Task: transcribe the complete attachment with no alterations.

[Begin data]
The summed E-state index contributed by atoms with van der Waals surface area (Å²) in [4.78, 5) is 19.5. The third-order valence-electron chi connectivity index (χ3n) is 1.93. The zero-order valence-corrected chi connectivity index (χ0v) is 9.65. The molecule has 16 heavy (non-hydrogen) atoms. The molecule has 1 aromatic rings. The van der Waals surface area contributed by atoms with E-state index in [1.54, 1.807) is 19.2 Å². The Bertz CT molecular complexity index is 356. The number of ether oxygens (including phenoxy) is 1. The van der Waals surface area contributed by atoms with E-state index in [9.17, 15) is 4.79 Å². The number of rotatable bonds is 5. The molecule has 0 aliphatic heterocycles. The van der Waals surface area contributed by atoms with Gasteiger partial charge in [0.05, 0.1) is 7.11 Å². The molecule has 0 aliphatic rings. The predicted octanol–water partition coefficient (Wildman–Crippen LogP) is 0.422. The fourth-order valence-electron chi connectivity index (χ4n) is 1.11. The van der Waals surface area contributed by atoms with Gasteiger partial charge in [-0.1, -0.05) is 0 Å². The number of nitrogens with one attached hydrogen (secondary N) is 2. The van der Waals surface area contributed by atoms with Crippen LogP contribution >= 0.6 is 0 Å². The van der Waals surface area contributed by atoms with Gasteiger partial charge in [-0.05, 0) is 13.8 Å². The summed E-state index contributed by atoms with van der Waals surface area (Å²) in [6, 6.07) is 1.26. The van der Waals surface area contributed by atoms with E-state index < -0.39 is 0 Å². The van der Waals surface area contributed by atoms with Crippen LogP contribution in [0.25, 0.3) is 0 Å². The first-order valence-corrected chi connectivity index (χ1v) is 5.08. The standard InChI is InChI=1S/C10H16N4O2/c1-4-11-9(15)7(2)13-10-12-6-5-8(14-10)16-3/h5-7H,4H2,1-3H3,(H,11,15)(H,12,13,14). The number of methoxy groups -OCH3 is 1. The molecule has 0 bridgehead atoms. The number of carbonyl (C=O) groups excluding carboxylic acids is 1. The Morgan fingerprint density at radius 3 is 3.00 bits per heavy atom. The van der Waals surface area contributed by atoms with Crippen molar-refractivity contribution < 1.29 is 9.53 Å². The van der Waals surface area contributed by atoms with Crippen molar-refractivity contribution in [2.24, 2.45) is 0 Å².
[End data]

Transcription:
The summed E-state index contributed by atoms with van der Waals surface area (Å²) in [4.78, 5) is 19.5. The third-order valence-electron chi connectivity index (χ3n) is 1.93. The zero-order valence-corrected chi connectivity index (χ0v) is 9.65. The molecule has 16 heavy (non-hydrogen) atoms. The molecule has 1 aromatic rings. The van der Waals surface area contributed by atoms with E-state index in [1.54, 1.807) is 19.2 Å². The Bertz CT molecular complexity index is 356. The number of ether oxygens (including phenoxy) is 1. The van der Waals surface area contributed by atoms with E-state index in [9.17, 15) is 4.79 Å². The number of rotatable bonds is 5. The molecule has 0 aliphatic heterocycles. The van der Waals surface area contributed by atoms with Gasteiger partial charge in [0.05, 0.1) is 7.11 Å². The molecule has 0 aliphatic rings. The predicted octanol–water partition coefficient (Wildman–Crippen LogP) is 0.422. The fourth-order valence-electron chi connectivity index (χ4n) is 1.11. The van der Waals surface area contributed by atoms with Gasteiger partial charge in [-0.1, -0.05) is 0 Å². The number of nitrogens with one attached hydrogen (secondary N) is 2. The van der Waals surface area contributed by atoms with Crippen LogP contribution >= 0.6 is 0 Å². The van der Waals surface area contributed by atoms with Gasteiger partial charge in [-0.05, 0) is 13.8 Å². The summed E-state index contributed by atoms with van der Waals surface area (Å²) in [6, 6.07) is 1.26. The van der Waals surface area contributed by atoms with E-state index < -0.39 is 0 Å². The van der Waals surface area contributed by atoms with Crippen LogP contribution in [0.25, 0.3) is 0 Å². The first-order valence-corrected chi connectivity index (χ1v) is 5.08. The standard InChI is InChI=1S/C10H16N4O2/c1-4-11-9(15)7(2)13-10-12-6-5-8(14-10)16-3/h5-7H,4H2,1-3H3,(H,11,15)(H,12,13,14). The number of methoxy groups -OCH3 is 1. The molecule has 0 bridgehead atoms. The number of carbonyl (C=O) groups excluding carboxylic acids is 1. The Morgan fingerprint density at radius 3 is 3.00 bits per heavy atom. The van der Waals surface area contributed by atoms with Crippen molar-refractivity contribution < 1.29 is 9.53 Å². The van der Waals surface area contributed by atoms with Crippen molar-refractivity contribution in [2.24, 2.45) is 0 Å².